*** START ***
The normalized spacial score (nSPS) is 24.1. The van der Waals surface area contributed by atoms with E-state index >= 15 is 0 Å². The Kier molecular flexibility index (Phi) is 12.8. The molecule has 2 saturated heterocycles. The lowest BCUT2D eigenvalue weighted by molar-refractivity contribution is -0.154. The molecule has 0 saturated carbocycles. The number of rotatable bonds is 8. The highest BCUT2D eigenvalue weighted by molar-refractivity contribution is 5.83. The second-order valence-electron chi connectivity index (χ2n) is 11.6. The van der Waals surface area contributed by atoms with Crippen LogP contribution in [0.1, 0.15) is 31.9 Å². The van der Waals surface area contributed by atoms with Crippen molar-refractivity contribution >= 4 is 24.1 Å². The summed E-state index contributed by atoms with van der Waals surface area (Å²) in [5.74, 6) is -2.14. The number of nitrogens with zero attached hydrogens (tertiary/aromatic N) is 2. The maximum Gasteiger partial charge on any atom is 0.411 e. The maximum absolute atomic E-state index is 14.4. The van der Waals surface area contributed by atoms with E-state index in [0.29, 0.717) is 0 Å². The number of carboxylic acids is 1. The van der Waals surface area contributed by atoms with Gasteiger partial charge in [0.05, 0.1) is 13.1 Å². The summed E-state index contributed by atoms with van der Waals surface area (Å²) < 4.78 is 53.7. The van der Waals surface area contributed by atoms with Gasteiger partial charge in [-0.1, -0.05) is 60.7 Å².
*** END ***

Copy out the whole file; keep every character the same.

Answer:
The normalized spacial score (nSPS) is 24.1. The van der Waals surface area contributed by atoms with E-state index >= 15 is 0 Å². The Kier molecular flexibility index (Phi) is 12.8. The molecule has 2 saturated heterocycles. The lowest BCUT2D eigenvalue weighted by molar-refractivity contribution is -0.154. The molecule has 0 saturated carbocycles. The number of rotatable bonds is 8. The highest BCUT2D eigenvalue weighted by molar-refractivity contribution is 5.83. The second-order valence-electron chi connectivity index (χ2n) is 11.6. The van der Waals surface area contributed by atoms with Crippen LogP contribution in [0.1, 0.15) is 31.9 Å². The van der Waals surface area contributed by atoms with Crippen molar-refractivity contribution >= 4 is 24.1 Å². The summed E-state index contributed by atoms with van der Waals surface area (Å²) in [5.74, 6) is -2.14. The number of nitrogens with zero attached hydrogens (tertiary/aromatic N) is 2. The maximum Gasteiger partial charge on any atom is 0.411 e. The maximum absolute atomic E-state index is 14.4. The van der Waals surface area contributed by atoms with E-state index in [0.29, 0.717) is 0 Å². The number of carboxylic acids is 1. The van der Waals surface area contributed by atoms with Gasteiger partial charge in [0.05, 0.1) is 13.1 Å². The summed E-state index contributed by atoms with van der Waals surface area (Å²) < 4.78 is 53.7. The van der Waals surface area contributed by atoms with Gasteiger partial charge in [-0.1, -0.05) is 60.7 Å².